Kirkland mom Jan Martinka guides mothers through birth and postpartum
Between ACDC and Kiss concerts, Jan Martinka was living the fast life trying to raise two kids.
Then, at a Rolling Stones concert, she found out she was pregnant with her third child.
“It was pretty hectic,” she recalled of when her husband was a rock concert promoter in Milwaukee. So when Martinka was six months pregnant, the couple moved to Kirkland to raise their family.
Now a birth and postpartum doula, the mother of four full-grown children has supported other women for more than 20 years.
“Doula” is Greek for “women supporting women,” she explained. Pregnant women, or women dealing with postpartum issues use a doula to help guide them.
Martinka has participated in more than 100 births, from c-sections to water births and from at-home deliveries to births at Evergreen and Overlake hospitals. Her clients span Microsoft employees, her own son and daughter-in-law, and most recently she is supporting a close family friend, Levonne Padilla.
“I got lucky,” the Kirkland resident said of Martinka, her best friend’s mother whom she has known since childhood.
Padilla, who is expecting her first child this April, has used Martinka’s guidance to help the mom-to-be find a good doctor and set up a birthing plan.
“I’m so nervous, so I ask tons of questions and she’s always telling me, ‘you’ll be fine,’” Padilla said. “It calms me down.”
Martinka said she enjoys working in partnership with the birthing couple or mother. She helps clients set up a birthing plan, attends prenatal visits with them and supports what they want, whether it be an epidural or no drugs during delivery.
But new moms, like Sarah Levy, also know how challenging motherhood can be after their baby is born.
“Women don’t get help because they think they should be able to do it all and they shouldn’t have to do it all,” said Levy, who recently gave birth to daughter, Chloe. “That’s the whole point of having a doula.”
A child psychologist for her practice, The Prepared Mom, Levy said she has worked with women through their pregnancies.
“For me I learned that I don’t know enough and I really wanted the extra support,” she added.
Martinka goes to Levy’s home and offers support through all of the “firsts”: how to breastfeed properly, put the baby to sleep and bond with the baby.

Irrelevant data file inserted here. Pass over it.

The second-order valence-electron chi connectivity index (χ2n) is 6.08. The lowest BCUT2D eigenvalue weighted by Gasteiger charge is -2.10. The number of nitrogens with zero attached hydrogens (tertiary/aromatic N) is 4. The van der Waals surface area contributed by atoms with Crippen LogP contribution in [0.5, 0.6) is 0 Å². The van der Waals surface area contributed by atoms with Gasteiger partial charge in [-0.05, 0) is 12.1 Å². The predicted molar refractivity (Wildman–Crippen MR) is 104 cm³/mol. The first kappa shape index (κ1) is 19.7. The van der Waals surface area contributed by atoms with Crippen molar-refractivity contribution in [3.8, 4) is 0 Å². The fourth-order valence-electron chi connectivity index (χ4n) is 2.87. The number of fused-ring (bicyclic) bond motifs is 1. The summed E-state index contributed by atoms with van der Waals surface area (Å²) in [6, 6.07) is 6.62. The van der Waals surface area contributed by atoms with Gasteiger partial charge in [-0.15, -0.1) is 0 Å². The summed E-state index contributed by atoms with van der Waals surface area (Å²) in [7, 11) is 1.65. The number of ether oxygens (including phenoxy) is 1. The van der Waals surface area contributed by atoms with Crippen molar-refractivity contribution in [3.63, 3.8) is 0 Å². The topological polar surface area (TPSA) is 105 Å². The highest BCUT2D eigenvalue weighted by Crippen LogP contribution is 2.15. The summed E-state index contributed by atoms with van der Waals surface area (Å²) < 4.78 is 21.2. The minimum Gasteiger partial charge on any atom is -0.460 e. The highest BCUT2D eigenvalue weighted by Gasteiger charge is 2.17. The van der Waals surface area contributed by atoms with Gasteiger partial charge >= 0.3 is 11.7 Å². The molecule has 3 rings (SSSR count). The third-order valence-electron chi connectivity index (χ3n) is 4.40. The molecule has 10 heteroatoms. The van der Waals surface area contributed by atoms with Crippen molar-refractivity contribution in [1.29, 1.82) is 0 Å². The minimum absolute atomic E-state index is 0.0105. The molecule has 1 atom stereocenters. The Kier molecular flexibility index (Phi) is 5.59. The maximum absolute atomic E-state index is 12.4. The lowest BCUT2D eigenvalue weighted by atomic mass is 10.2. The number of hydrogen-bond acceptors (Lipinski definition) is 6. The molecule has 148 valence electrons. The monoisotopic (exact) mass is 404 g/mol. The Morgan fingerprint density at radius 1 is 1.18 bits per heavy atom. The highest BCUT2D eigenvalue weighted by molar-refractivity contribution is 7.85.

Levy considers herself a typical new mom and wonders “if I’m doing everything right and I’m still unsure. It doesn’t matter what you do or who you are, I think new moms all tend to experience those same feelings of insecurity and fears and it’s good to know that that’s normal.”
Martinka said it’s rewarding “just helping a new mom figure it out.”
She recently helped a mother who was experiencing sore nipples because her baby’s latch was off. Martinka propped the mother with pillows, showed her how to position the baby and then breastfeeding became easier.
She also offers support to mothers who experience postpartum depression.
“If I knew then what I know now, I’m sure I would have had a doula,” Martinka said of her own pregnancies.
She remembers sitting up in the middle of the night with her newborn and crying because she was so tired.
“Just know that you will get through this,” is the advice she gives to new mothers.
Martinka’s rock n’ roll lifestyle has not left her completely. She recently had a couple ask if she could play AC/DC during the birth of their child. She obliged.
But between supporting other women and enjoying her own grandchildren, she has learned to slow down.
“So that’s what I tell my new moms –- it goes so fast. One minute you’re holding a baby and the next minute your son is graduating from college. So what I tell them is you need to enjoy this time because it’s gone in a snap.”
For more information about birth and postpartum doula Jan Martinka, visit www.janmartinka.com or call her at 425-444-7870.
According to Mayoclinic.com, postpartum depression may appear to be the baby blues at first — but the signs and symptoms are more intense and longer lasting, eventually interfering with your ability to care for your baby and handle other daily tasks. Signs and symptoms of postpartum depression may include: Loss of appetite; insomnia; intense irritability and anger; overwhelming fatigue; loss of interest in sex; lack of joy in life; feelings of shame, guilt or inadequacy; severe mood swings; difficulty bonding with the baby; withdrawal from family and friends; thoughts of harming yourself or the baby.